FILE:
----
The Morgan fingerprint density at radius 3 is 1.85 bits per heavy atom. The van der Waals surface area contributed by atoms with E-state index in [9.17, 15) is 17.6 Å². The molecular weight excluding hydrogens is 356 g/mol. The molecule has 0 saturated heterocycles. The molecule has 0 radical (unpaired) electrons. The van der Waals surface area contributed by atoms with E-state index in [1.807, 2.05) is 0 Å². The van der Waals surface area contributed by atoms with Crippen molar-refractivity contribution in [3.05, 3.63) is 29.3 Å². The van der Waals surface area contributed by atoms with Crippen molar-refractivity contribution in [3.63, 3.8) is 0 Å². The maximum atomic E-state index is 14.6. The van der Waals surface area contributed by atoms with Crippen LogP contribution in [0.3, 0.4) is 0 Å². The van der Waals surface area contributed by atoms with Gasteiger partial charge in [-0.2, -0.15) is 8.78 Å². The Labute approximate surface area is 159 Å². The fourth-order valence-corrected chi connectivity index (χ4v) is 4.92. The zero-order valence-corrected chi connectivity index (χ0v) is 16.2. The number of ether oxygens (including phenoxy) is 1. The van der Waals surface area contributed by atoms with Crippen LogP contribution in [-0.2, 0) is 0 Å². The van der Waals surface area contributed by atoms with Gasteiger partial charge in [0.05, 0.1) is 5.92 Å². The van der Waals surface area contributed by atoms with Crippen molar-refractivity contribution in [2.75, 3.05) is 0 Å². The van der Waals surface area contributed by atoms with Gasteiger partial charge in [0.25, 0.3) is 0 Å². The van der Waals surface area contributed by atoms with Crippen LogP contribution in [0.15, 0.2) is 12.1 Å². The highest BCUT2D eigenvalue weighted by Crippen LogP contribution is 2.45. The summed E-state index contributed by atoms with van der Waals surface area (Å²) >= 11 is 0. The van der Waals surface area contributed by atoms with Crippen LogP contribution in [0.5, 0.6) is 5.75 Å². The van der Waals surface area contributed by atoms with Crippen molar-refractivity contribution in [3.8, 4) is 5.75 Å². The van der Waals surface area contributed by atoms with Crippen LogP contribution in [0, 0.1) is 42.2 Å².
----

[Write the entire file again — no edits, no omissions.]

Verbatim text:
The Morgan fingerprint density at radius 3 is 1.85 bits per heavy atom. The van der Waals surface area contributed by atoms with E-state index in [9.17, 15) is 17.6 Å². The molecular weight excluding hydrogens is 356 g/mol. The molecule has 0 saturated heterocycles. The molecule has 0 radical (unpaired) electrons. The van der Waals surface area contributed by atoms with E-state index in [1.807, 2.05) is 0 Å². The van der Waals surface area contributed by atoms with Crippen molar-refractivity contribution in [3.05, 3.63) is 29.3 Å². The van der Waals surface area contributed by atoms with Crippen molar-refractivity contribution in [3.63, 3.8) is 0 Å². The maximum atomic E-state index is 14.6. The van der Waals surface area contributed by atoms with Crippen LogP contribution in [0.3, 0.4) is 0 Å². The van der Waals surface area contributed by atoms with Gasteiger partial charge in [-0.2, -0.15) is 8.78 Å². The Labute approximate surface area is 159 Å². The fourth-order valence-corrected chi connectivity index (χ4v) is 4.92. The zero-order valence-corrected chi connectivity index (χ0v) is 16.2. The number of ether oxygens (including phenoxy) is 1. The van der Waals surface area contributed by atoms with Crippen LogP contribution in [-0.2, 0) is 0 Å². The van der Waals surface area contributed by atoms with Gasteiger partial charge in [0.05, 0.1) is 5.92 Å². The van der Waals surface area contributed by atoms with Crippen molar-refractivity contribution in [2.75, 3.05) is 0 Å². The van der Waals surface area contributed by atoms with Gasteiger partial charge in [0.25, 0.3) is 0 Å². The van der Waals surface area contributed by atoms with Crippen LogP contribution in [0.15, 0.2) is 12.1 Å². The highest BCUT2D eigenvalue weighted by Crippen LogP contribution is 2.45. The summed E-state index contributed by atoms with van der Waals surface area (Å²) >= 11 is 0. The van der Waals surface area contributed by atoms with Crippen LogP contribution in [0.5, 0.6) is 5.75 Å². The van der Waals surface area contributed by atoms with Crippen molar-refractivity contribution in [3.8, 4) is 5.75 Å². The van der Waals surface area contributed by atoms with Crippen LogP contribution in [0, 0.1) is 42.2 Å².